12 domestic import prices. This provides a mechanism for incomplete import pass-through in the short-run, implying that changes in the world import prices have a gradual affect on the domestic economy. Substituting equation (41) into the determination of πF,t arising from the Calvo-pricing structure yields: πF,t = β(1 − θF )Et πF,t+1 + θF πF,t−1 + λF ψt (42) where λF = (1−βθFθF)(1−θF ) . Log-linearizing the definition of CPI and taking the first difference yields the following relationship for overall inflation: πt = (1 − α)πH + απF

(43)

Taking the definition for overall inflation in (43) together with equations (40) and (42) completes the specification of inflation dynamics for the small open economy. In general, inflation dynamics in sticky-price models are mainly driven by firms’ preference for smoothing their pricing decisions. This gives rise to nominal rigidities we would not otherwise see if prices were fully flexible. The cost of inflation in this case is essentially the cost to the economy arising from prices not being able to adjust, hence the classification of such models in the literature as ‘New Keynesian’. Using the cost of adjustment argument for the firm’s pricing decisions yields a similar NKPC relationship as shown in Yun (1996). From the social planner’s perspective, optimal policy is one that minimizes deviations of marginal cost and the LOP gap from its steady state. Here we do not set out an explicit optimization program for the social planner, instead, we assume that the central bank follows a simple reaction function to try to replicate the fully flexible price equilibrium.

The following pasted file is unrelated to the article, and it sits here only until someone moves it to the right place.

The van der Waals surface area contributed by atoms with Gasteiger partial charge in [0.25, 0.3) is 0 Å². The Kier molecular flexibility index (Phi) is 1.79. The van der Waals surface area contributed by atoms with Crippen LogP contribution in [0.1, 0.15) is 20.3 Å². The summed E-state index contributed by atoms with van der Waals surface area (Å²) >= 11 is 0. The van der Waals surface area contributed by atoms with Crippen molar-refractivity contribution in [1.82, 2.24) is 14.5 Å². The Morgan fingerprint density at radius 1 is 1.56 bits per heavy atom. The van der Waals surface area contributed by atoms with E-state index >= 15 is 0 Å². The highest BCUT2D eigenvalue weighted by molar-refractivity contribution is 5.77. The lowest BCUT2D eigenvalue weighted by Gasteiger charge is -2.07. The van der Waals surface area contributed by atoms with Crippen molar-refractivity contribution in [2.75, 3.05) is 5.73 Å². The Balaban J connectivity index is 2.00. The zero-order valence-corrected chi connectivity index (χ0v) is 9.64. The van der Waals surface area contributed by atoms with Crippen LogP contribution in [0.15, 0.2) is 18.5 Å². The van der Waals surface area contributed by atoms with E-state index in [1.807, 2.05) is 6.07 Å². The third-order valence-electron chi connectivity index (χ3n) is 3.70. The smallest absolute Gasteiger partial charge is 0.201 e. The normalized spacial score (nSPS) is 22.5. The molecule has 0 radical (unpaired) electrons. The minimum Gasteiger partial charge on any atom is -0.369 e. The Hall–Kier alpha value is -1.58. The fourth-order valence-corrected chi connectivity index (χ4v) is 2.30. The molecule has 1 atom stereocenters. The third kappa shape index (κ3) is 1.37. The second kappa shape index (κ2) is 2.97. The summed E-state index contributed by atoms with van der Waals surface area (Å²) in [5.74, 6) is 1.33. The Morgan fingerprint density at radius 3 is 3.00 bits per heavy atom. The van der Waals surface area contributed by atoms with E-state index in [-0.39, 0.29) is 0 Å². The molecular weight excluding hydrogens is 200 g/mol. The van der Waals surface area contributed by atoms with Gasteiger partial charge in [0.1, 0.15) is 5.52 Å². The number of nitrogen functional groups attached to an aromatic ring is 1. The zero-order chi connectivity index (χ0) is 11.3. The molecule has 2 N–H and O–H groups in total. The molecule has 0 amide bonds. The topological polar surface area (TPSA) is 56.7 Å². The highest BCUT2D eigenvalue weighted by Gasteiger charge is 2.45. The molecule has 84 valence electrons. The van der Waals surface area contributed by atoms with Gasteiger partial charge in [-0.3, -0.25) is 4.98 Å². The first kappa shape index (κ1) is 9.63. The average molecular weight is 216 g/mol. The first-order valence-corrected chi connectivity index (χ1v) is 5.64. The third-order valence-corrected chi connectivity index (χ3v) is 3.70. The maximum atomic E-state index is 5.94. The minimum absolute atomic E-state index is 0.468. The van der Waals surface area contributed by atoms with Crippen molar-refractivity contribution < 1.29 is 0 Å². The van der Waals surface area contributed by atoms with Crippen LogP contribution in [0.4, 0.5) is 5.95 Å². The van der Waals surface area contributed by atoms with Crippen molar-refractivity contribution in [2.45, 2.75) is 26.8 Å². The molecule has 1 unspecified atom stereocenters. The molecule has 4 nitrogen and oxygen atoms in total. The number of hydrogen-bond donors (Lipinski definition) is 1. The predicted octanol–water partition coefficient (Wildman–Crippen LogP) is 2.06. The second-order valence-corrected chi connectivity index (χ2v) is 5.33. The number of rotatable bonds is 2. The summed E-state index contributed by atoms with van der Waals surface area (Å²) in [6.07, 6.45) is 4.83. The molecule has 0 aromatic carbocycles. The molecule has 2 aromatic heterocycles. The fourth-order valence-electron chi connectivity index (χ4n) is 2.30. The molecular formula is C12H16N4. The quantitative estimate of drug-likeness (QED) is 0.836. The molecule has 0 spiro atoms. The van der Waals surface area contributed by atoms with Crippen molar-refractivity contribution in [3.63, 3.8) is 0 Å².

3 3.1

Equilibrium Aggregate demand and output

Goods market clearing in the domestic economy requires that domestic output is equal to the sum of domestic consumption and foreign consumption of home produced goods (exports): yt = (1 − α)cH,t + αc∗H,t

(44)

13 Acknowledging that µ CH,t = (1 − α) and

µ ∗ CH,t

=α

PH,t Pt

εt PH,t Pt∗

¶−η Ct

(45)

¶−η Ct∗ ,

(46)

log linearizing the two demand functions gives: cH,t = −η(pH,t − pt ) + ct = αηst + ct

(47)

c∗H,t = −η(et + pH,t − p∗t ) + c∗t = −η(pH,t − pF,t − ψt ) + c∗t = η(st + ψt ) +

(48)

c∗t

From equation (47), an increase in st (equivalent to an increase in domestic competitiveness in the world market) will see domestic agents substitute out of foreign-produced goods into home-produced goods for a given level of consumption. The magnitude of substitution will depend on η, the elasticity of substitution between foreign and domestic goods; and the degree of openness, α. Similarly, from equation (48) an increase in st will see foreigners substitute out of foreign goods and consume more home goods for a given level of income. Substituting equations (47) and (48) into (44) yields the goods market clearing condition for the small open economy: yt =(1 − α)[ηαst + ct ] + α[η(st + ψt ) + c∗t ] =(1 − α)ct + αc∗t + (2 − α)αηst + αηψt

(49)

Notice that when α = 0, the closed economy case, we have yt = ct .